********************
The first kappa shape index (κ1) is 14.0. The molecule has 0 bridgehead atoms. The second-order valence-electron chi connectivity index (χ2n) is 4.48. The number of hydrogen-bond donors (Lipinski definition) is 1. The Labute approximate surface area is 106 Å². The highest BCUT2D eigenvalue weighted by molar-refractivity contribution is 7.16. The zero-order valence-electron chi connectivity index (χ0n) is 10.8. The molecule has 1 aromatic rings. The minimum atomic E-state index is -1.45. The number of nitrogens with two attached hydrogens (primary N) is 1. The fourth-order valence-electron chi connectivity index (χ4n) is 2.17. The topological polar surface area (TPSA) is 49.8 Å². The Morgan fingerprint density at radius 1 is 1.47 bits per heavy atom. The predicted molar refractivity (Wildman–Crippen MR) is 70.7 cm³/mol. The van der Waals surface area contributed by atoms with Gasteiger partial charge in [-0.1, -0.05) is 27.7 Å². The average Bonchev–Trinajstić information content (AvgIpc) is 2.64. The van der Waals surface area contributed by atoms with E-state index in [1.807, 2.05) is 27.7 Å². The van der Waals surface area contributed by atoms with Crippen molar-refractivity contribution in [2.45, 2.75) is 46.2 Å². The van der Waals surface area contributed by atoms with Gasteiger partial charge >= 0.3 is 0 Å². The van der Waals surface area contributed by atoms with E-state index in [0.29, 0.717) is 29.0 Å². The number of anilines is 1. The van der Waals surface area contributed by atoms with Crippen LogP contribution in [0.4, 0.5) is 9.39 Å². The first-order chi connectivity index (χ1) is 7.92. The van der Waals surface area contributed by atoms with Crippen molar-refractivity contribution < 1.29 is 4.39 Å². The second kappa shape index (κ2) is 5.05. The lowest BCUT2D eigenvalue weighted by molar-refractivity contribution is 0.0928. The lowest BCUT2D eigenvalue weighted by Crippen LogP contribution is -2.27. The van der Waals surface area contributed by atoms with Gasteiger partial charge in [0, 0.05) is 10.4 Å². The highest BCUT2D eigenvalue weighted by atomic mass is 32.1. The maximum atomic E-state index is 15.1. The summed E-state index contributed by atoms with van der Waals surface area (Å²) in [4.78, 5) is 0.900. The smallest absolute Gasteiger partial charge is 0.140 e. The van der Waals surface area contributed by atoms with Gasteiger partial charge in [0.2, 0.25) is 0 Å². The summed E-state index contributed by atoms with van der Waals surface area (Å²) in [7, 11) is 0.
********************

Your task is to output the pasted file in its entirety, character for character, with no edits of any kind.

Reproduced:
The first kappa shape index (κ1) is 14.0. The molecule has 0 bridgehead atoms. The second-order valence-electron chi connectivity index (χ2n) is 4.48. The number of hydrogen-bond donors (Lipinski definition) is 1. The Labute approximate surface area is 106 Å². The highest BCUT2D eigenvalue weighted by molar-refractivity contribution is 7.16. The zero-order valence-electron chi connectivity index (χ0n) is 10.8. The molecule has 1 aromatic rings. The minimum atomic E-state index is -1.45. The number of nitrogens with two attached hydrogens (primary N) is 1. The fourth-order valence-electron chi connectivity index (χ4n) is 2.17. The topological polar surface area (TPSA) is 49.8 Å². The Morgan fingerprint density at radius 1 is 1.47 bits per heavy atom. The predicted molar refractivity (Wildman–Crippen MR) is 70.7 cm³/mol. The van der Waals surface area contributed by atoms with Gasteiger partial charge in [-0.1, -0.05) is 27.7 Å². The average Bonchev–Trinajstić information content (AvgIpc) is 2.64. The van der Waals surface area contributed by atoms with E-state index in [1.807, 2.05) is 27.7 Å². The van der Waals surface area contributed by atoms with Crippen molar-refractivity contribution in [2.45, 2.75) is 46.2 Å². The van der Waals surface area contributed by atoms with Gasteiger partial charge >= 0.3 is 0 Å². The van der Waals surface area contributed by atoms with E-state index in [0.29, 0.717) is 29.0 Å². The number of anilines is 1. The van der Waals surface area contributed by atoms with Crippen LogP contribution in [0.4, 0.5) is 9.39 Å². The first-order chi connectivity index (χ1) is 7.92. The van der Waals surface area contributed by atoms with Crippen molar-refractivity contribution < 1.29 is 4.39 Å². The second kappa shape index (κ2) is 5.05. The lowest BCUT2D eigenvalue weighted by molar-refractivity contribution is 0.0928. The lowest BCUT2D eigenvalue weighted by Crippen LogP contribution is -2.27. The van der Waals surface area contributed by atoms with Gasteiger partial charge in [0, 0.05) is 10.4 Å². The highest BCUT2D eigenvalue weighted by atomic mass is 32.1. The maximum atomic E-state index is 15.1. The summed E-state index contributed by atoms with van der Waals surface area (Å²) in [4.78, 5) is 0.900. The smallest absolute Gasteiger partial charge is 0.140 e. The van der Waals surface area contributed by atoms with Gasteiger partial charge in [0.2, 0.25) is 0 Å². The summed E-state index contributed by atoms with van der Waals surface area (Å²) in [7, 11) is 0.